Why 2018 will be “the year of experimentation” for Aussie retailers
Dan Ross – With Amazon’s recent launch in Australia, local online retailers have a right to be concerned. 43 per cent of all online retail sales went through Amazon last year in the US, and prior to even launching in Australia, Amazon’s sales amounted to around $1 billion through overseas shipments.
Amazon has wasted no time in making its mark since its launch in Australia. The online giant has already secured 2.11 hectares of land in Sydney’s south-west and told businesses participating in its marketplace to get their pricing and stock in order. Many commentators have expressed their concern as to what this will mean for Aussie retailers, with entrepreneur Dick Smith concerned that Amazon’s launch will would do “incredible damage”.
Despite this, the change has the potential to whip the retail sector in Australia into shape and improve the quality of service across the board. This is because retailers who fail to match Amazon will quickly realise how difficult it is to stay afloat. When fully ramped up, Amazon can deliver nearly any item on the same day it is purchased, and returns are as simple as a tap in their app and leaving the box on the porch. This is the level that Aussie retailers need to operate at, and do so quickly.
Amazon is able to provide its customers with exactly what they need due to its ability to experiment. It has a deeply ingrained culture of experimentation, whereby it has decentralised teams who don’t rely on the HiPPO (the highest paid person’s opinion). This allows Amazon to be nimble, quick on its feet and innovate at speed. If you want to compete with Amazon at Amazon speed, you must do the same.
Experimenting with purpose also means adopting the right technology. Sophisticated digital experimentation technology like Optimizely democratises the power of Amazon’s agile “test and learn” ethos. This means that any Australian business, regardless of their size, can compete with Amazon at their own game – rapid iteration and innovation.
Businesses are already taking notice and viewing digital experimentation as central to their standard operating procedure. It is no longer just a marketing practice, it’s become the way that they approach decision-making, customer experience, and product innovation. It’s also used to make decisions that have huge financial reward. In fact, the Harvard Business Review has said that “rigourous online experiments should be standard operating procedure” and “the returns you reap—in cost savings, new revenue, and improved user experience—can be huge.”
Take online bookstore, Booktopia, for example. Through A/B testing, Booktopia discovered that placing trust icons in their website header led to a 2% increase in conversion rates. When you look at Bootkopia’s revenue of $100 million – those two icons are worth $2 million to their business.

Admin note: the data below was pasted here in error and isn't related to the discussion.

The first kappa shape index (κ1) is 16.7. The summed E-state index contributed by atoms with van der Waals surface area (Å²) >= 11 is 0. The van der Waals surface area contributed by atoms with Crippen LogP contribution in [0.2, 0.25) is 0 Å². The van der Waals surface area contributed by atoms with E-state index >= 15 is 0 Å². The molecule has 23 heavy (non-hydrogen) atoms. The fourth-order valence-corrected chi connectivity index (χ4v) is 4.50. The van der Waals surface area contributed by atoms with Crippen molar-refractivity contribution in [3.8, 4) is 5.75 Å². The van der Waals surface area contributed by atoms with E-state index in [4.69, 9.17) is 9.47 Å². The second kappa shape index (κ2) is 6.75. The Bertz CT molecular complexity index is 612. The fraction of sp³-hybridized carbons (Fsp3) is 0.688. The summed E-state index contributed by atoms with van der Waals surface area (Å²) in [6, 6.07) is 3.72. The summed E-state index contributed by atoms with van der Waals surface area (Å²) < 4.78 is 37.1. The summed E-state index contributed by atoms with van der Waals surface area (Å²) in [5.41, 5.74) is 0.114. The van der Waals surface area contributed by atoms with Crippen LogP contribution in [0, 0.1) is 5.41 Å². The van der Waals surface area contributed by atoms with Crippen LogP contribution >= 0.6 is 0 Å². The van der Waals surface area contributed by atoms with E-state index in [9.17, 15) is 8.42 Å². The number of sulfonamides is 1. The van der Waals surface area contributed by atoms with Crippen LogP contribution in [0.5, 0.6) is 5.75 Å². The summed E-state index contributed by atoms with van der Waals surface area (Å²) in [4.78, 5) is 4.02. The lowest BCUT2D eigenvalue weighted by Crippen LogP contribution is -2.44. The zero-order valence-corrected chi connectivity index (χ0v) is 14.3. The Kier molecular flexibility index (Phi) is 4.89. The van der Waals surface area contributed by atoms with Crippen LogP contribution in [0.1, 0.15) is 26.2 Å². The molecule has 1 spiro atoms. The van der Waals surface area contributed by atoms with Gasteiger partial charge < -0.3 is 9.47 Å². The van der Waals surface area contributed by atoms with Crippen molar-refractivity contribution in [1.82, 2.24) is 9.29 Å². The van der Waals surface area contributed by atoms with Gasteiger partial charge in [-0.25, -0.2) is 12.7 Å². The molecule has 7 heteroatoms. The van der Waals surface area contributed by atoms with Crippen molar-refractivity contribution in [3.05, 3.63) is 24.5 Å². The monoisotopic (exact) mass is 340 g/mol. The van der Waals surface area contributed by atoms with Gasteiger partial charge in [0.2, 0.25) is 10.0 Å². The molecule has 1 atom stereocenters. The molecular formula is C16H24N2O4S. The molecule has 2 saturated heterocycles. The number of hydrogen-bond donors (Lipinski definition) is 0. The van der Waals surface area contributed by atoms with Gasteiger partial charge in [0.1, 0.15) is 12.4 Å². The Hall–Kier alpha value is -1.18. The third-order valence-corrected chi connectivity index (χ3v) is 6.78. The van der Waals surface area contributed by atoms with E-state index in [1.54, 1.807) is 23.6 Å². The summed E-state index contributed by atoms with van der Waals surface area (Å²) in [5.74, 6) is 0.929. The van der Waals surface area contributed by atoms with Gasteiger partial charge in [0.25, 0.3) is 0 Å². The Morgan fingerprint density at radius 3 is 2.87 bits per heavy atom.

Like Amazon, Booktopia also has the humility to admit when they are wrong about something and listen to the data when they run experiments. For example, their marketing team hypothesised that one of their digital experiences was discouraging customers from completing purchases. Booktopia admitted that perhaps they didn’t know what was causing the drop off so they ran an experiment to test and learn. After running the experiment they found that their “gut” feeling was actually wrong and thus prevented themselves from lost customers, wasted time, and revenue.
Pushing the limits
In 2018 and in the future, I expect to see more companies pushing the limits of what’s possible within their organisation. Rather than basic website A/B testing as so many organisations have relied upon to date, I see more and more companies utilising data from around their firm to improve on their customer experience and internal operations. In essence, saying “we have all this data, why aren’t we using it more broadly?”
I’m increasingly seeing with the work I do at Optimizely a new generation of executives looking to democratise decision-making and innovation within their companies. This will inherently break through silos and force them to be more customer-centric: something that could be the difference between success and failure in the age of Amazon.
The year of experimentation
Amazon’s arrival in Australia is an opportunity for all Australian businesses to up the ante when it comes to the service they provide. If there is one thing that Amazon is a master of, it’s the ability to rapidly innovate in service of their customers
With 2018 on the horizon, Australian businesses should see this as an opportunity to start afresh and assess how they can compete in what is likely to be a pivotal year for their business. With Amazon going hell for leather to rapidly gain market share, those who put experimentation at the heart of their business will be the ones who come out on top.
Dan Ross is the managing director at Optimizely ANZ.